Last week, I attended a great conference on Building Better Math Brains, sponsored by Learning and the Brain and put on by John Almarode from James Madison University (@JMUTeacherED). I had heard him speak before so I knew it would be a good day (so I brought four of my colleagues with me). A few of my takeaways include:
- Make my learning intentions explicit to my students, every day.
- Don’t let my students give the illusion of competence. Push them to explain what they know regularly. John suggested playing a math-y version of Taboo or $10,000 Pyramid, where you try to make your partner guess certain math words that you are studying.
- In his opinion, background knowledge is the most helpful thing we can provide to our students. That is the best thing that will help kids survive the bad teaching that they will have in college.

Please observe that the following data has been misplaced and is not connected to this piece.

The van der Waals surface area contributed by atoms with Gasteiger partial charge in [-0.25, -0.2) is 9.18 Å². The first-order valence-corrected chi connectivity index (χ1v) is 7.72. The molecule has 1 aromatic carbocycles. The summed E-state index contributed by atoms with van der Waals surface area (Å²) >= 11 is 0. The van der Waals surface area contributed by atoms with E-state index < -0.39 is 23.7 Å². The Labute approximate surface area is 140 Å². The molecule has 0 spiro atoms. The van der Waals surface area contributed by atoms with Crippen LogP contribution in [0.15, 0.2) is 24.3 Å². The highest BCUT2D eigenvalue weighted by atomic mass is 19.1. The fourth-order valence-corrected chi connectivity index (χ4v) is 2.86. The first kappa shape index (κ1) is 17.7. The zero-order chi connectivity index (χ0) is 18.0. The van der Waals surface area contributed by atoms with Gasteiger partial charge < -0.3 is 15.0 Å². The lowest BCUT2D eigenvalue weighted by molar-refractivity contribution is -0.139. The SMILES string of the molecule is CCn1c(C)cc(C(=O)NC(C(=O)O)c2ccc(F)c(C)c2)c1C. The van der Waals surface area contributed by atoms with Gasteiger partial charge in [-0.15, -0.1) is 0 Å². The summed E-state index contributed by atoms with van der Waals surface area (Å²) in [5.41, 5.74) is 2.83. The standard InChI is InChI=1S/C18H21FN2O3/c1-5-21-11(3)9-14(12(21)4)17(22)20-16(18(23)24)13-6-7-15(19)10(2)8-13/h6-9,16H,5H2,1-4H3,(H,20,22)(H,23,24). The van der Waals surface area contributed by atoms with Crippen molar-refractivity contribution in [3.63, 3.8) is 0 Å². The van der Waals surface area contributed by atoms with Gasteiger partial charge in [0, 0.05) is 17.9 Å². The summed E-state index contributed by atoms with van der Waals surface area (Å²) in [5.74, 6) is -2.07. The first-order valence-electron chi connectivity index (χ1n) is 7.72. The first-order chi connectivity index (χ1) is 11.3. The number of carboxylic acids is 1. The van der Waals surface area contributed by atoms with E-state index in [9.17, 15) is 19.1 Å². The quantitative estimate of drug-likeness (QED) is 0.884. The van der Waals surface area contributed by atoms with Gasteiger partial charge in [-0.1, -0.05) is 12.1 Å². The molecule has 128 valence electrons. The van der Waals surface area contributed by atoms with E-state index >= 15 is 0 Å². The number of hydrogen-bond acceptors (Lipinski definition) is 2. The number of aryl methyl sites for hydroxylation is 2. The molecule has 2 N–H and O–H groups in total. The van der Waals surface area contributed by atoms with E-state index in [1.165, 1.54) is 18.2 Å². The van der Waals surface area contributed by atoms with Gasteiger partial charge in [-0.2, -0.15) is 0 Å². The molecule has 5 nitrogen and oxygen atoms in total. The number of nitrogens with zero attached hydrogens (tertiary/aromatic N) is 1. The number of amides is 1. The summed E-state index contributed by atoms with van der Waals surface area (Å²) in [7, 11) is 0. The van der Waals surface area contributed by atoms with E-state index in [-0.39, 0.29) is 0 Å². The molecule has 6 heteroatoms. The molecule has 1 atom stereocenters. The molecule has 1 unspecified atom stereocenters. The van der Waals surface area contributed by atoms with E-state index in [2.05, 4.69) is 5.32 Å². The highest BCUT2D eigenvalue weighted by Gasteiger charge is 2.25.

- I need to give more frequent feedback opportunities to my students – even plan them first – so I can hold myself to my plans. Students need many opportunities to make their thinking visible.
- Note-taking is least effective when students do it on their own; skeleton notes are best.
- Consider the idea of “pressing” for 3-5 minutes then releasing (as you think about how you teach). Focused and diffuse thinking are two very different things.
As I ponder these ideas in the final weeks of the school year, it makes me want to make some plans for next year. Stay posted for additional thoughts on that front! Lastly, the other idea floating in my mind is a Tweet from Glenn Waddell:
I do a lot of talking. I don’t even like to hear myself talk. How can I hold myself accountable to at least attempt to make the teacher-to-student ratio be .5 or less?